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Mitt Romney's Florida endorsement coup

Mitt Romney will pick up the ultimate Cuban-American endorsement trifecta Tuesday in South Florida: The support of U.S. Reps. Ileana Ros Lehtinen and Mario Diaz-Balart, and his brother, former Congressman Lincoln Diaz-Balart.

The endorsements of the Miami Cuban-American leaders is a leading indicator that Romney is making a big push in Florida for one of its most crucial voting blocs in the state's Republican primary, scheduled for Jan. 31.

“It’s a major boost for any candidate when the three of them get together and move in one direction,” said Carlos Curbelo, a Miami-Dade School Board member who has worked for the Diaz-Balart brothers.

“They represent this community,” he said. “In Miami-Dade, their support is crucial.”

Romney learned that the hard way in 2008 when the three representatives joined another Cuban-American leader, then-Sen. Mel Martinez, and endorsed John McCain.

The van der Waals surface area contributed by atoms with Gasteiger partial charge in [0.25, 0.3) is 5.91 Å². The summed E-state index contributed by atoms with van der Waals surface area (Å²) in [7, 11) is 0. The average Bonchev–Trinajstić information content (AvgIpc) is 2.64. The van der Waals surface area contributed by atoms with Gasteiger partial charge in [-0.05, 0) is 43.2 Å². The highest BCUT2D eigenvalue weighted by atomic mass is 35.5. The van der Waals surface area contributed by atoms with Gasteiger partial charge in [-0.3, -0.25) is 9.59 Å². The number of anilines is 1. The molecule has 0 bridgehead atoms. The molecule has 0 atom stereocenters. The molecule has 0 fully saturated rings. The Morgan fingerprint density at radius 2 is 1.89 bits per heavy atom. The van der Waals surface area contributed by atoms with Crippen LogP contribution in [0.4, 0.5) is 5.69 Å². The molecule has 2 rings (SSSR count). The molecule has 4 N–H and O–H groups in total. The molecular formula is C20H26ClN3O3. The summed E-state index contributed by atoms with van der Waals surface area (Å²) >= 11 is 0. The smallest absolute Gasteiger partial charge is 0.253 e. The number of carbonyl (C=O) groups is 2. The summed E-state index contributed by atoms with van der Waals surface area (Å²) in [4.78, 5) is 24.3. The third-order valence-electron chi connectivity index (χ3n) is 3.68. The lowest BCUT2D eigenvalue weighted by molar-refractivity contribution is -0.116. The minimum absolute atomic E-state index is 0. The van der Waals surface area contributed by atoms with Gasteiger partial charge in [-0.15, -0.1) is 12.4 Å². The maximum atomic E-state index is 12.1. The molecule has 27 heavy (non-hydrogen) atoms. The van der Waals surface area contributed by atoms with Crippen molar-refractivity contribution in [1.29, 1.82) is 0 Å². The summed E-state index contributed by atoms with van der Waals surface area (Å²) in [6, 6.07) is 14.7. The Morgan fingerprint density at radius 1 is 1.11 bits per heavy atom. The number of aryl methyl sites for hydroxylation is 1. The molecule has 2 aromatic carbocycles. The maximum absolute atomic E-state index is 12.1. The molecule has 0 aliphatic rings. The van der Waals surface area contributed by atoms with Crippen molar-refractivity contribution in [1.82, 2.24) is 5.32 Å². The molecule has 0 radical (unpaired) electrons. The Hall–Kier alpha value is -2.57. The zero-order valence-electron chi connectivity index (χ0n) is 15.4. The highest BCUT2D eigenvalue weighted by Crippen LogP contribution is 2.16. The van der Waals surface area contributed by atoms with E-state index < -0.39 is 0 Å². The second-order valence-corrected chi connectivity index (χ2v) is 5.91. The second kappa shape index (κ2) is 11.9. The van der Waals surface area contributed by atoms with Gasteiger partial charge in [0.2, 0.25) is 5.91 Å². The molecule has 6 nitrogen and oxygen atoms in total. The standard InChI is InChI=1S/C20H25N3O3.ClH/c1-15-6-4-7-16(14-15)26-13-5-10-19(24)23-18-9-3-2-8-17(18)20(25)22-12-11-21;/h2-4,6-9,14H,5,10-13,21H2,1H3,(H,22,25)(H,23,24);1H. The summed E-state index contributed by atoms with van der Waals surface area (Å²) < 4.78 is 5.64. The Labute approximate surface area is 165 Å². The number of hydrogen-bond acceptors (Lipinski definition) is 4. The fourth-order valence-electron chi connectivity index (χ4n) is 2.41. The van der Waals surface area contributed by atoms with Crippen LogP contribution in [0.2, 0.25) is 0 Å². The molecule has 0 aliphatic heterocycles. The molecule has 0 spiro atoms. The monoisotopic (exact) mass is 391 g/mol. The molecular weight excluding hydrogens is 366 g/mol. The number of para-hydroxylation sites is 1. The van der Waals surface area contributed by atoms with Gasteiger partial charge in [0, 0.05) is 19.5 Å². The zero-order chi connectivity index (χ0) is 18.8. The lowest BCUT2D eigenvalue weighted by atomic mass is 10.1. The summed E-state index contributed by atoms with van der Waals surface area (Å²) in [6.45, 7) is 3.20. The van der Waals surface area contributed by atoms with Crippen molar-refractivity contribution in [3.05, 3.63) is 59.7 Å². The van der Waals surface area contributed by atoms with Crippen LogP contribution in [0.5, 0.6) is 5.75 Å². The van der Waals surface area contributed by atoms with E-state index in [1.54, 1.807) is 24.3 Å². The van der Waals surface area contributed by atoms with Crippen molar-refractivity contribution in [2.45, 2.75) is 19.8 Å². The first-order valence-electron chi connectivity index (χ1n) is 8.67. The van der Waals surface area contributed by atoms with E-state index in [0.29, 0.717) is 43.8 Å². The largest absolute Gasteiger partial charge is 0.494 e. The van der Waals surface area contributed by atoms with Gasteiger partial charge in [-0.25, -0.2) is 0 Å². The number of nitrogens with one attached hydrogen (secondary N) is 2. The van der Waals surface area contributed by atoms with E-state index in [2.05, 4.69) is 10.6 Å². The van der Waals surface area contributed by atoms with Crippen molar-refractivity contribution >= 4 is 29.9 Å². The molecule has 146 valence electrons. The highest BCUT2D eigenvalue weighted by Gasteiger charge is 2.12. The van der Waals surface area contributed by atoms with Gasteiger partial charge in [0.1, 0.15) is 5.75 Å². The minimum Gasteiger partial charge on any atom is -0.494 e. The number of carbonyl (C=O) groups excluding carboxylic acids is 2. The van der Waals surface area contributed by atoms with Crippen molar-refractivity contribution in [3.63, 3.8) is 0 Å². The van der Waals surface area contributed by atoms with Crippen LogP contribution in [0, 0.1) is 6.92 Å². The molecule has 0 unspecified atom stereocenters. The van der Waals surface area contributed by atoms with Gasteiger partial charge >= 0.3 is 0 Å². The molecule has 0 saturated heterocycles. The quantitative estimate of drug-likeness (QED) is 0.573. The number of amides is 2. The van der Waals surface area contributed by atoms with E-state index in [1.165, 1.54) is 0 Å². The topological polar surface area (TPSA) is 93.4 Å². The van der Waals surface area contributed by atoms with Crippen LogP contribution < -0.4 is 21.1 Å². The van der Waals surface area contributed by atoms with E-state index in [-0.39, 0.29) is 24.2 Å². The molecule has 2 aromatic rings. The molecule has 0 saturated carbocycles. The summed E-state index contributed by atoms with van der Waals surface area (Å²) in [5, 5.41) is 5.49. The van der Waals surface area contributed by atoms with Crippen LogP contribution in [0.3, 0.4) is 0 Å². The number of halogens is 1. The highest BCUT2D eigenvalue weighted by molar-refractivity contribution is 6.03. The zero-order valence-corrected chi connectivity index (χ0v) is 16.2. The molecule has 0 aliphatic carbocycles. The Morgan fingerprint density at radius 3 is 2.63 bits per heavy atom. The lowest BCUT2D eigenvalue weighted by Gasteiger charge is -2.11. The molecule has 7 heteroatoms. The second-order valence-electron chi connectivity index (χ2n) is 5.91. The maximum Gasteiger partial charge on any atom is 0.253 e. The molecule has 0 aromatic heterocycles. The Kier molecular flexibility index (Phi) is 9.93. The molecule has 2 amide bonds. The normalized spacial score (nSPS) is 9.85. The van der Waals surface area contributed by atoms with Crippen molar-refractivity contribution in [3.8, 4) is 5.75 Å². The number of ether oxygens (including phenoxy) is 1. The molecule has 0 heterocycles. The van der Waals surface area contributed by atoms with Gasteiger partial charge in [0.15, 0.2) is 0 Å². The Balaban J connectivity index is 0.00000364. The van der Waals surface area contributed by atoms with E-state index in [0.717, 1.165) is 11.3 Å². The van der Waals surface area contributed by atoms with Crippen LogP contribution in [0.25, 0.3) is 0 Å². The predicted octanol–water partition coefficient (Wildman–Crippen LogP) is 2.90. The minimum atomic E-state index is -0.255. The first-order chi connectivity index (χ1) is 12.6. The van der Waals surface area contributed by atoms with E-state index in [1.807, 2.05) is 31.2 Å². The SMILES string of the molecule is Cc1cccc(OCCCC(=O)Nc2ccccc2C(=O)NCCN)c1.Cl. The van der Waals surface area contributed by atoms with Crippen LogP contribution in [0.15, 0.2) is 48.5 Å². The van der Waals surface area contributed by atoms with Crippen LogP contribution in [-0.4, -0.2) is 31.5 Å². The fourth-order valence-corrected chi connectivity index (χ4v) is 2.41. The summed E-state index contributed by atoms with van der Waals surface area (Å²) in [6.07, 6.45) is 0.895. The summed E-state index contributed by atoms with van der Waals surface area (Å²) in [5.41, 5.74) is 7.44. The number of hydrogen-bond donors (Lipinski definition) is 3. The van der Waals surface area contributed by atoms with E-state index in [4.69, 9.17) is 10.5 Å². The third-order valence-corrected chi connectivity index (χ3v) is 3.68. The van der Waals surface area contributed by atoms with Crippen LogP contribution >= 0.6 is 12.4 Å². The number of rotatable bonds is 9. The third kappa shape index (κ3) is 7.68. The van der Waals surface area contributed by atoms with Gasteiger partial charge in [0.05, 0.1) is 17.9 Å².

McCain effectively ended Romney’s candidacy by winning Florida’s GOP primary with a margin of 97,000 votes. McCain’s Miami-Dade margin: 52,000.

Miami-Dade is Florida’s largest and most-Hispanic county. Hispanic voters, nearly all of whom are of Cuban descent, account for 72 percent of the roughly 368,000 registered Republicans in the county.

Exit polls showed McCain took 51 percent of the Hispanic vote in the 2008 primary, while Romney only garnered 15 percent support in Florida, the nation's largest swing state.

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